Persecuted by the Albanian Catholicos Stepanos, one of the prominant scholars of the time – Mkhitar Gosh, was given shelter by Prince Vakhtang. Mkhitar Gosh, the condifier of Armenian law, began to write his codes of law in Heterk43. Mkhitar Gosh testified that Hassan was the ruler of the principality, and his domain was a piece of the abolished Armenian Kingdom. Vakhtang and his five brothers built in 1991 the monastry of Nor Getk for Gosh in the Aghstev valley**. They confirmed this fact in a lithographic inscription. Gosh presented the Prince of Princes with a copy of his book.

Though the Khachen principality was also reduced to vassalage as Armenia, but practically it was an independent autonomous state, ruled by a sovereign prince. In a colophon of Georgian manuscript we read that Prince Vakhtang of Khachen sent the Georgian King David a horse, in return for the fortress Gardman and a town.*** The tombstones and cross-stones of that period prove that the horse continued to be an object of warship in Artsakh.

The Khachen princes continued to fight heroically against various Seljuk chieftains and rebellious lieutenants. They fought both in Khachen and in Armenia. Vakhtang’s brother Vassak, for example, fell on the battlefield in Siunik in 1201, fighting the Turks. Thus, the defence of Armenian eastern borderlands was realized by the joint army under the Zakarians. Vakhtang died in 1212. As he had no heirs (his two sons were dead) the Atabek Ivane Zakarian, following his centralizing policy, annexed the Hatenk principality to Verin Khachen (Tsare). His sister Dop, whose husband had also died, resided there.

After the death of her husband, Vakhtang’s widow Arzu Khatun, who was the daughter of Tpghis Emir Kurd Artsruni, built the basilica of Dadivank and decorated the pulpit with miraculous covers and embroidered curtains.

With the help of his mighty brother, Dop was famed for her independent and flourishing Verin Khachen, that’s why the principality as well as the residing family was called Dopian, The principality covered a large territory; from the shores of the lake Sevan(Gegharkunik) to the Artsakh lowlands.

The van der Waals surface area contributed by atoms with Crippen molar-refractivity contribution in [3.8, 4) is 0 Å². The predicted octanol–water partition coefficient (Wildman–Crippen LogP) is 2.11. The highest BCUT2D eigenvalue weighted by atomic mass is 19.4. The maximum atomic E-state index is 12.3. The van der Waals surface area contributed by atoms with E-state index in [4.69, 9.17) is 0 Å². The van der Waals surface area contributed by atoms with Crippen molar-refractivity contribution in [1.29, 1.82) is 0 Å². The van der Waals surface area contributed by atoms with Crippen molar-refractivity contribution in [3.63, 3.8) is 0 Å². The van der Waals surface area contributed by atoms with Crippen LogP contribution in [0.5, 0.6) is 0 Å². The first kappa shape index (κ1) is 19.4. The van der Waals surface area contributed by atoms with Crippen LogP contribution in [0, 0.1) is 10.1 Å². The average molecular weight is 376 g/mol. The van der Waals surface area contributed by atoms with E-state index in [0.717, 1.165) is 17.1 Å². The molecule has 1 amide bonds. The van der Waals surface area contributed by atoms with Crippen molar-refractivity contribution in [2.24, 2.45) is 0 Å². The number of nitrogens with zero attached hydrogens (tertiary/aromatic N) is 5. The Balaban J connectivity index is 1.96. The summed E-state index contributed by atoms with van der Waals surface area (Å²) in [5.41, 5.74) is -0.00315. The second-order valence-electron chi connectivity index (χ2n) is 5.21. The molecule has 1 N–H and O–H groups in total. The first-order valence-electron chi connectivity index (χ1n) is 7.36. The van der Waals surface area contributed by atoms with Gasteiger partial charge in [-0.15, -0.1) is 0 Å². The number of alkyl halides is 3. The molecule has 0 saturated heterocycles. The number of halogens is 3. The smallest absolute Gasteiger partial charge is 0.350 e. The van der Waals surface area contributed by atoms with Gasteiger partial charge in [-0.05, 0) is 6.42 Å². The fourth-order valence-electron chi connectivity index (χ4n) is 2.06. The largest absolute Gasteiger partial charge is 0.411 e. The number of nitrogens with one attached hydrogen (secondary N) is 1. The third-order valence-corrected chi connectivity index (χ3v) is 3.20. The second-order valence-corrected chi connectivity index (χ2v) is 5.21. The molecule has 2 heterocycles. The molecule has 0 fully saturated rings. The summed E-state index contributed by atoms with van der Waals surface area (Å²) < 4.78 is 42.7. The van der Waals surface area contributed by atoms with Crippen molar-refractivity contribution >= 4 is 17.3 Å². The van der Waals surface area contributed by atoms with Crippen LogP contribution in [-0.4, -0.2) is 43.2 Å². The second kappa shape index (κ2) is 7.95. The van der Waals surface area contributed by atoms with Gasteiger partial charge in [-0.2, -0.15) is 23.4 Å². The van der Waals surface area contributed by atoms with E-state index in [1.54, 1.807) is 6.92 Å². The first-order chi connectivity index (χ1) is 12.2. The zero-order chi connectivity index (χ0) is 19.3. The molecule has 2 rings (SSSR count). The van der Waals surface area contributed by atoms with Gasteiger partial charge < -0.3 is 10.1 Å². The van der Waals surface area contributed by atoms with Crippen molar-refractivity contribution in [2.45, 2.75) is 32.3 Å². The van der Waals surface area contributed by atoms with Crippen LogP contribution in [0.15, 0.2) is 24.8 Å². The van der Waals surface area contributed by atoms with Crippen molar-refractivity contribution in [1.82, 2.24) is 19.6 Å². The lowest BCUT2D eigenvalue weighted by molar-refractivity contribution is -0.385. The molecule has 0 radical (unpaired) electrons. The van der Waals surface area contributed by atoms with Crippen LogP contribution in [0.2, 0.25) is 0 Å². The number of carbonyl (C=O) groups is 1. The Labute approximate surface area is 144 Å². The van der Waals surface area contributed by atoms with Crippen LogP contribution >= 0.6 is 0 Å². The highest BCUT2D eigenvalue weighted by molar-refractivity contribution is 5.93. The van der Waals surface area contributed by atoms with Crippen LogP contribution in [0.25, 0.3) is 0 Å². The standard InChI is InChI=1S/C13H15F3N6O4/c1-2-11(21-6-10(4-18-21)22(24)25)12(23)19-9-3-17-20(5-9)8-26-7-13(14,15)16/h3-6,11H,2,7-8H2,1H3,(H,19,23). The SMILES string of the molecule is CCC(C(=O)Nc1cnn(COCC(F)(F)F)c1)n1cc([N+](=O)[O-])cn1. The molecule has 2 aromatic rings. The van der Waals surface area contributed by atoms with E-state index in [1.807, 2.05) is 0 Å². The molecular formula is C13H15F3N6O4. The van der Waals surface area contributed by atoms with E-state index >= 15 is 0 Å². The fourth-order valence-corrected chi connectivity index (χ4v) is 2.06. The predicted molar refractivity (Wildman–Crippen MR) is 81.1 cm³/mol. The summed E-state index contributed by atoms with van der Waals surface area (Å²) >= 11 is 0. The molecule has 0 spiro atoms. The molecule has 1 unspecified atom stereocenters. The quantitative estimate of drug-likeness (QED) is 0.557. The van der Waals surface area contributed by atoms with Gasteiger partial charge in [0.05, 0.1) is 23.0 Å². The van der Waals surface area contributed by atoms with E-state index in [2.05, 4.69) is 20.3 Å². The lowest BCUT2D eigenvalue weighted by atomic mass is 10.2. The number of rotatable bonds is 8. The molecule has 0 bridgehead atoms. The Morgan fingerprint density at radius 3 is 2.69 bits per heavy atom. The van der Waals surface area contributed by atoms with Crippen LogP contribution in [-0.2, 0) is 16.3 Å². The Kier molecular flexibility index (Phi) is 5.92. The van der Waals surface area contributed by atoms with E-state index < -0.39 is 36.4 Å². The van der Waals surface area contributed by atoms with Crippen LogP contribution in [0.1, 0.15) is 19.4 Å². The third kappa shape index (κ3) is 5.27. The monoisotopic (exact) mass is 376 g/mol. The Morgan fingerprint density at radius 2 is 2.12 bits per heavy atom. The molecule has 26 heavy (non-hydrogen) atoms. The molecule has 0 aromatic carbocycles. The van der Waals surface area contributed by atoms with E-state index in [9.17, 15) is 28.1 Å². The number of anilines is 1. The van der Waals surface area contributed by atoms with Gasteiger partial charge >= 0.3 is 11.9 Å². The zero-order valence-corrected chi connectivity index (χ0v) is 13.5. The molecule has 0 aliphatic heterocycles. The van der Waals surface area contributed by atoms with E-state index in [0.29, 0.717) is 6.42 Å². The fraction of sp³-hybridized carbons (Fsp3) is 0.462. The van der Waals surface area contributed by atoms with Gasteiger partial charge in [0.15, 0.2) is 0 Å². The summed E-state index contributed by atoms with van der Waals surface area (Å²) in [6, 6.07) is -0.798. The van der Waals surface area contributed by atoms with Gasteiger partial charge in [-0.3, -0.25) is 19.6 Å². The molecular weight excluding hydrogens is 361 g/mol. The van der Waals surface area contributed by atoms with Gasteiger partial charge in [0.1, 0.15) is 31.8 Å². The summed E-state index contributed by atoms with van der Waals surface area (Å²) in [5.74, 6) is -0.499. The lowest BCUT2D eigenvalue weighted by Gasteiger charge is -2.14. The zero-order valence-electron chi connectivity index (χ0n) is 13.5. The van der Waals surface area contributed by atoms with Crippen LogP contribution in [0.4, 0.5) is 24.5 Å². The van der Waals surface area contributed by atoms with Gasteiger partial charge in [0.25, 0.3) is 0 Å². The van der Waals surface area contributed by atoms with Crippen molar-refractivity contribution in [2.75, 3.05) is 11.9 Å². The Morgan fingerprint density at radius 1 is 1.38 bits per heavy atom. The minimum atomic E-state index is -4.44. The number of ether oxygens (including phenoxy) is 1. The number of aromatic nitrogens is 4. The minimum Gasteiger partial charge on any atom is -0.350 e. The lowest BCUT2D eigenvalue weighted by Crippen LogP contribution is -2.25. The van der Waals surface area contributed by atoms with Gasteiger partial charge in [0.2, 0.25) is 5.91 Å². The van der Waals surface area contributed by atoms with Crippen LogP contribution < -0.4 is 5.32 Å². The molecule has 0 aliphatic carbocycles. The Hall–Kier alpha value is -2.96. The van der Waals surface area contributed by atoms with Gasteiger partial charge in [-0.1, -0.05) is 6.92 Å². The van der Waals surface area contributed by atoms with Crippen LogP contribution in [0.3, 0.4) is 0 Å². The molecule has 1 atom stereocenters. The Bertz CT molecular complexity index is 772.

Even during this period the ecclesiastical conflicts between the Armenian monophysite and the Byzantine dyophysite churches did not cease to exist. The Byzantine higher clergy did not give up their political strivations, as the existence of Armenian independent country hindered their political and religious overloadship of the east. The new Greek suggestions were discussed in the Cilician Armenian religious residence of the Catholicos. The priesthood of north-eastern Armenia was also invited to take part in the meeting. But instead of arriving in Cilicia, they sent a letter, refusing to unite. At last everybody understood that by the term “unification” the Byzantine Church meant “subordination’ to their faith, and abolishment of others. As a result of the refusal, the Armenians were forced to adopt Chalcedonianism. The most prominent Armenian political dealer of the period, Zakare Amirspaslar was authorized to carry out the task. Probably certain doctrinal and liturgical differences between the Armenian and Georgian Churches hindered his centralizing policy. But the Armenian church didn’t give up its claim to represent an authentic apostolic tradition. Zakare was opposed even by his nephew Grigoris (Dop’s son) who was the head of Haghpat monastry.

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